Habitat loss could be driving some change in where various bird species spend the winter. But habitat changes — such as cutting down forests or paving over fields — tend to be local. The observed change in where birds are wintering, by contrast, has been seen across eastern North America. The researchers conclude that climate change is the most likely cause.

The movement of certain species may prove to be a positive trend for some of the species. But that’s not been confirmed yet. And scientists can’t assume that the species that move northward will not encounter problems. The shuffling of bird communities “could alter the interactions between bird species, possibly with some northerly species being outcompeted by new arriving species,” Princé says. That may lead to the formation of new communities of birds that didn’t exist in the past. Scientists don’t yet know what those communities will look like, or how the birds will interact with each other. “We still have to explore the consequences of such changes.”

And more community shuffling may be in the birds’ future, according to a study published November 5 inPLOS ONE. Terry L. Sohl of the U.S. Geological Survey in Sioux Falls, S.D., looked at what might happen to 50 U.S. bird species by 2075. He found that many would change where they live because of global warming and because of changes in how land is used. Some species, such as the cactus wren and Gambel’s quail, would have more land suitable for them to live on. But others, such as the Baird’s sparrow, could be driven out of the country.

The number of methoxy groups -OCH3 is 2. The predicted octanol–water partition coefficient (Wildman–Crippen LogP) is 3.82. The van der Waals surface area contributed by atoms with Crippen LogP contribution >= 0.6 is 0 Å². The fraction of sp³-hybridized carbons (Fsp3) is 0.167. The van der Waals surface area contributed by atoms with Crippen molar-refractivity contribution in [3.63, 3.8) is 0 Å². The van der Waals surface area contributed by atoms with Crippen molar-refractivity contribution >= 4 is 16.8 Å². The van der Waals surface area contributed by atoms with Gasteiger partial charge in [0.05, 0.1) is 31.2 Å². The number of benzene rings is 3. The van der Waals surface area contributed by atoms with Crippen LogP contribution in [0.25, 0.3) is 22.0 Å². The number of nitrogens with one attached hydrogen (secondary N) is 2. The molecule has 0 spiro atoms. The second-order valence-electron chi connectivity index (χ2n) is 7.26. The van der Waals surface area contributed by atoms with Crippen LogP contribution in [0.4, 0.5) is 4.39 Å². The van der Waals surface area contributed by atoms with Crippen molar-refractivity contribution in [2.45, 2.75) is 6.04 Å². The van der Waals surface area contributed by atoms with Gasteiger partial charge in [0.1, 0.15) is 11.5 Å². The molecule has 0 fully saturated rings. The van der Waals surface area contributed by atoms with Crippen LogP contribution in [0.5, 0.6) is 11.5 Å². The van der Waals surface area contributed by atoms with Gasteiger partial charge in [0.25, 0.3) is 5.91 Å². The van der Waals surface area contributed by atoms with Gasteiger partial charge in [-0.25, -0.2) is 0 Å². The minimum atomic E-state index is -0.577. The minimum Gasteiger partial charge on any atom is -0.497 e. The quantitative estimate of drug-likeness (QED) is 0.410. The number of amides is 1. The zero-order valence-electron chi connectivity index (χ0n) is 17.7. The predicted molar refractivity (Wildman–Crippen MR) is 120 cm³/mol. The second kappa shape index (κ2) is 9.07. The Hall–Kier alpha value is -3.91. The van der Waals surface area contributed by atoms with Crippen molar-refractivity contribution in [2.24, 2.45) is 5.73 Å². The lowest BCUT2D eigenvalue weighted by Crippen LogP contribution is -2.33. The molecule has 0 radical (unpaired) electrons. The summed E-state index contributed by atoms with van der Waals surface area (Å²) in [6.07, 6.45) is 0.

Power Words

citizen science  Scientific research in which the public — people of all ages and abilities — participate. The data these citizen “scientists” collect help to advance research. Letting the public participate means that scientists can get data from many more people and places than would be available if they were working alone.

climate The weather conditions prevailing in an area in general or over a long period.

climate change  Long-term, significant change in the climate of Earth. It can happen naturally or in response to human activities, including the burning of fossil fuels and clearing of forests.

global warming  The gradual increase in the overall temperature of Earth’s atmosphere due to the greenhouse effect. This effect is caused by increased levels of carbon dioxide, chlorofluorocarbons and other gases in the air, many of them released by human activity.

habitat  The area or natural environment in which an animal or plant normally lives, such as a desert, coral reef or freshwater lake. A habitat can be home to thousands of different species.

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Dinos: Some were ‘marathoners’ – Duck-billed dinosaurs thrived by outrunning potential predators, new analysis suggests

duck-billed dino wins cartoon race

There’s an old saying about enemies: If you can’t beat ‘em, join ‘em. Evolution provided one type of dinosaur with a slightly different message: If you can’t beat ‘em, run!

Many dinosaurs had some type of defense against predators. Stegosaurs had spikes on their tails.Triceratops and its relatives had horns. Some species of the long-necked dinosaurs known as sauropods evolved to be so large that predators couldn’t successfully attack a healthy adult.